Take the 2-minute tour ×
Server Fault is a question and answer site for system and network administrators. It's 100% free, no registration required.

My client has a Windows 2008 webserver with 64GB memory.

I have to deploy my company's system (that runs on Java) onto the server and connect to their existing Itanium database.

There is a reason why such a big memory is allocated it is because our system utilizes a large amount of memory where information written to the database, yet data is kept in memory for fast access. A product similar to EHCache.

Past experience raises a concern:

"In order for Java to work efficiently, each Java instance should be keep around 2GB, else the Java Garbage Collector activity will kill the response time"

Is the above concern still true with the latest JDK 1.6, or does this apply any more?

While I was working with JDK 1.4, I mitigated the java memory sizing limitation by deploying a few webservers with memory no more than 2GB.

Should I run just one large server or multiple servers each with ~2GB or RAM available?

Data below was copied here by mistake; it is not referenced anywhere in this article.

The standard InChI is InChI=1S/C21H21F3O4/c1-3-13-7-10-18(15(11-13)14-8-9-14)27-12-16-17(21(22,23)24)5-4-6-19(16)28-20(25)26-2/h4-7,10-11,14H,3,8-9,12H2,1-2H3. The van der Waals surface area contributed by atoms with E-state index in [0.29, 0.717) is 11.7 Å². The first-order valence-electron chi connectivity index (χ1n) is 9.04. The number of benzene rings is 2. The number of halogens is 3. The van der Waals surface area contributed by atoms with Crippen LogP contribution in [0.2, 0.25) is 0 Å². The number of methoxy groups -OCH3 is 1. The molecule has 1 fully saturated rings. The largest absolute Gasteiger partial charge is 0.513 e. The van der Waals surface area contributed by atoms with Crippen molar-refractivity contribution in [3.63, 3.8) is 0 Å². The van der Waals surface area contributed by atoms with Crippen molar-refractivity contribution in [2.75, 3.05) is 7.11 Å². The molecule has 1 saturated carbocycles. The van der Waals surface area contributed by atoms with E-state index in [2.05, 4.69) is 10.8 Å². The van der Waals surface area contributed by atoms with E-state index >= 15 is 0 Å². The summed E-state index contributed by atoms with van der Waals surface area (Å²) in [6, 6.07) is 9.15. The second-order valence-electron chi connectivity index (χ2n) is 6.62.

share|improve this question
    
You should benchmark your application in your environment rather than hoping for the experiences of others to be the same. –  womble Jul 25 '11 at 8:52
    
@womble the server is still in paper to date. I am to propose a deployment strategy in the mean time. –  Reusable Jul 25 '11 at 9:00
    
Proposed deployment strategy: "I will benchmark the following scenarios, testing them each by doing <x>, collecting statistics <y>, and making my decision based on <z>". –  womble Jul 25 '11 at 9:13

1 Answer 1

I suggest a mixed of both your options. Just imagine restarting the fat tomcat, it will generate some downtime and slowness when is getting back.

I suggest you to keep stable apps in one tomcat with more memory and the other that require more attention/frequent changes to be separated.

In other words, the approach should be driven by stability/service quality and not by commodity (imagine restarting 20 tomcats).

share|improve this answer

Your Answer

 
discard

By posting your answer, you agree to the privacy policy and terms of service.

Not the answer you're looking for? Browse other questions tagged or ask your own question.